Zoopla, according to Marketing Week, are shifting from awareness to consideration and see content as key to their future success. Having achieved impressive awareness through past endeavours, their new CMO is looking to improve rankings and help consumers reach the point of purchase by building out a new content strategy. While this is nothing new, exactly, it will be interesting to see if they learn from the mistakes of brands that suffered from last years (above mentioned) quality updates, and how their new strategy takes shape.
No ad-block blocking
Google has,according to a Marketing Land story>, reversed a decision that would have seen the deprecation of the webRequest API and rendered most adblockers useless. After outcry from developers, however, and a study that essentially contradicted its stated reasons for implementing the change, Google has decided not to go ahead with the change.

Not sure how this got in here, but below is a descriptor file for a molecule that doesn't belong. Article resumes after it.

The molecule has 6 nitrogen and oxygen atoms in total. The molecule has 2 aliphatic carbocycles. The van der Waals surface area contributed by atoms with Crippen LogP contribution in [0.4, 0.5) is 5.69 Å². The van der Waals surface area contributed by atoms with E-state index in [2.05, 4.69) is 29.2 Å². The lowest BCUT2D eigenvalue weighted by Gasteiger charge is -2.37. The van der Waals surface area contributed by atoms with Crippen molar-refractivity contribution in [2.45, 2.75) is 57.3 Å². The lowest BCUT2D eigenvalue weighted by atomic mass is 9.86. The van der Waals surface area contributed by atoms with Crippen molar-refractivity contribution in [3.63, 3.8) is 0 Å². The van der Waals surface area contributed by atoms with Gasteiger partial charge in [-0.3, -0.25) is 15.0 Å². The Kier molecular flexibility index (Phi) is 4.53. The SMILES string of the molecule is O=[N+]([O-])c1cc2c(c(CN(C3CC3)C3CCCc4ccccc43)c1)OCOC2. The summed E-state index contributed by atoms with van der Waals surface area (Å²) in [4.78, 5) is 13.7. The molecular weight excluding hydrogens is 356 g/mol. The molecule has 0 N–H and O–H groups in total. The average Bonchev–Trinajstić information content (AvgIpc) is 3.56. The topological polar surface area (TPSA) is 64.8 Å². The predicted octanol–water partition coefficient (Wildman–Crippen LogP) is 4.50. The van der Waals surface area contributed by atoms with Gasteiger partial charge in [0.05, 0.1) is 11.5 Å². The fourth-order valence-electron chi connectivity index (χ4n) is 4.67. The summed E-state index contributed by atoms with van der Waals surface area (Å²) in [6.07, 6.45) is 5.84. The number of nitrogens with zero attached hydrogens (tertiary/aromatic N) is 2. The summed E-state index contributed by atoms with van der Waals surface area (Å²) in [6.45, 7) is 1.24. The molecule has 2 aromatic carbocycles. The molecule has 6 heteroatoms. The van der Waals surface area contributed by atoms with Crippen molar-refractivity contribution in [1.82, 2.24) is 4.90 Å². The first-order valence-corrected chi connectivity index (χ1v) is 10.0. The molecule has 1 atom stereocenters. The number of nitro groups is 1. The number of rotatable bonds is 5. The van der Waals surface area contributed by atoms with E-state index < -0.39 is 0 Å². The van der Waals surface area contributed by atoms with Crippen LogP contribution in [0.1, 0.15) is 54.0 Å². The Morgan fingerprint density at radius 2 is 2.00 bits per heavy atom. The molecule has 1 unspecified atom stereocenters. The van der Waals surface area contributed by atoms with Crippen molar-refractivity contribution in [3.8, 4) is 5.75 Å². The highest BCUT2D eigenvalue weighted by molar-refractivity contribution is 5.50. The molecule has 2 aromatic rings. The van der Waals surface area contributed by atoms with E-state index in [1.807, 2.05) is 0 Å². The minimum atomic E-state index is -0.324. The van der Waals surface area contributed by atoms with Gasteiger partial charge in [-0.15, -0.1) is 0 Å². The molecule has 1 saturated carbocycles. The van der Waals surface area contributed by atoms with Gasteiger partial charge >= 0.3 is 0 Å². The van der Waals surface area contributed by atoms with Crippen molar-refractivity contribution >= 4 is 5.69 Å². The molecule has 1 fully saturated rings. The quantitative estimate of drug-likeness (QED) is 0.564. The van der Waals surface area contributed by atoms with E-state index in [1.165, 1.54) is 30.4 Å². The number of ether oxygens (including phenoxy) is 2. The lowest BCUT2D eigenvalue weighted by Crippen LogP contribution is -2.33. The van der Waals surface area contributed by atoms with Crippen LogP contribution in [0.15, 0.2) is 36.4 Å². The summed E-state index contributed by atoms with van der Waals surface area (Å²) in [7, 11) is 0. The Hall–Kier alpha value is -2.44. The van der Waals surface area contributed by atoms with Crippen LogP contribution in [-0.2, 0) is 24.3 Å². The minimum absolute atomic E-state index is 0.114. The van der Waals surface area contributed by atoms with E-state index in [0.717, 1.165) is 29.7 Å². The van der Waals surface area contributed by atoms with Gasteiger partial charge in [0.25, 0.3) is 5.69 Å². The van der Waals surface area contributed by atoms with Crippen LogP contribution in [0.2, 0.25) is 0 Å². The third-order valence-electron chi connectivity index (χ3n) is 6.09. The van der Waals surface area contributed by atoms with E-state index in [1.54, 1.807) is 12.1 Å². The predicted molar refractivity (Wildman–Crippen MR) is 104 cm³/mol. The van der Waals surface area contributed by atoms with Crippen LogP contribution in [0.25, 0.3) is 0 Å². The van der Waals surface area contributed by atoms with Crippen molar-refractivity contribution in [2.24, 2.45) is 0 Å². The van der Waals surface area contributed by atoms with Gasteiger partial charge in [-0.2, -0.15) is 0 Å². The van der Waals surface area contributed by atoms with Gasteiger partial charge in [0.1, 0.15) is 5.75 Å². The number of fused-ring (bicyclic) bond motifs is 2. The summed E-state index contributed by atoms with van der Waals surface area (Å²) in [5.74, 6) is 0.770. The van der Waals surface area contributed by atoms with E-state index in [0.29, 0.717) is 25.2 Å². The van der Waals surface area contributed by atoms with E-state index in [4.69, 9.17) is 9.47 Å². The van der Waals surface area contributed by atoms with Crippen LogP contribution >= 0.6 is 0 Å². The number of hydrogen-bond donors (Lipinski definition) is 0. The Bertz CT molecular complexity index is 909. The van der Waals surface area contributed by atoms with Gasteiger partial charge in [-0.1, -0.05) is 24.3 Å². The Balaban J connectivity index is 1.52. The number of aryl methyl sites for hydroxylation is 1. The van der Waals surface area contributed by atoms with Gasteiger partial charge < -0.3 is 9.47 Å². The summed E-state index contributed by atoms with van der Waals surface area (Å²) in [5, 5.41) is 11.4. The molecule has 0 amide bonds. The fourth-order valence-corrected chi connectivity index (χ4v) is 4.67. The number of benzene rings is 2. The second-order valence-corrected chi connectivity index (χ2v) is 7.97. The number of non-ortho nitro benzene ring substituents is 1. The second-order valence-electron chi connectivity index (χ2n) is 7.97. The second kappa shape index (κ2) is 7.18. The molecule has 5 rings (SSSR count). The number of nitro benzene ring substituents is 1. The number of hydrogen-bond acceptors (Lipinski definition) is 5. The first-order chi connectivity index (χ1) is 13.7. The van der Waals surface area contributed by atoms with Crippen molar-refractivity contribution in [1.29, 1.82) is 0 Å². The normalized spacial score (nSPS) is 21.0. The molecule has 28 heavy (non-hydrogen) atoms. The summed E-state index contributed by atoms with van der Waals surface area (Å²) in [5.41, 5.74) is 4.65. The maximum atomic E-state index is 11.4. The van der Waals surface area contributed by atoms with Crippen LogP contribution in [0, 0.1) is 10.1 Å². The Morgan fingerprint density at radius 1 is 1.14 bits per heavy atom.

The UKs DCMS select committee has branded Facebook ‘digital gangsters’ and a threat to democracy in a report which details Zuckerberg’s contempt for parliament and UK electoral law’s inability to deal with interference by third parties and foreign governments. The latest in a long, long, long line of negative news stories following the Cambridge Analytica scandal seems to suggest that Germany may not be the last to pass legislation specifically targeting their handling of ‘fake news’, meaning there are likely more changes to the timeline algorithm and moderation rules on the way.
Security issues report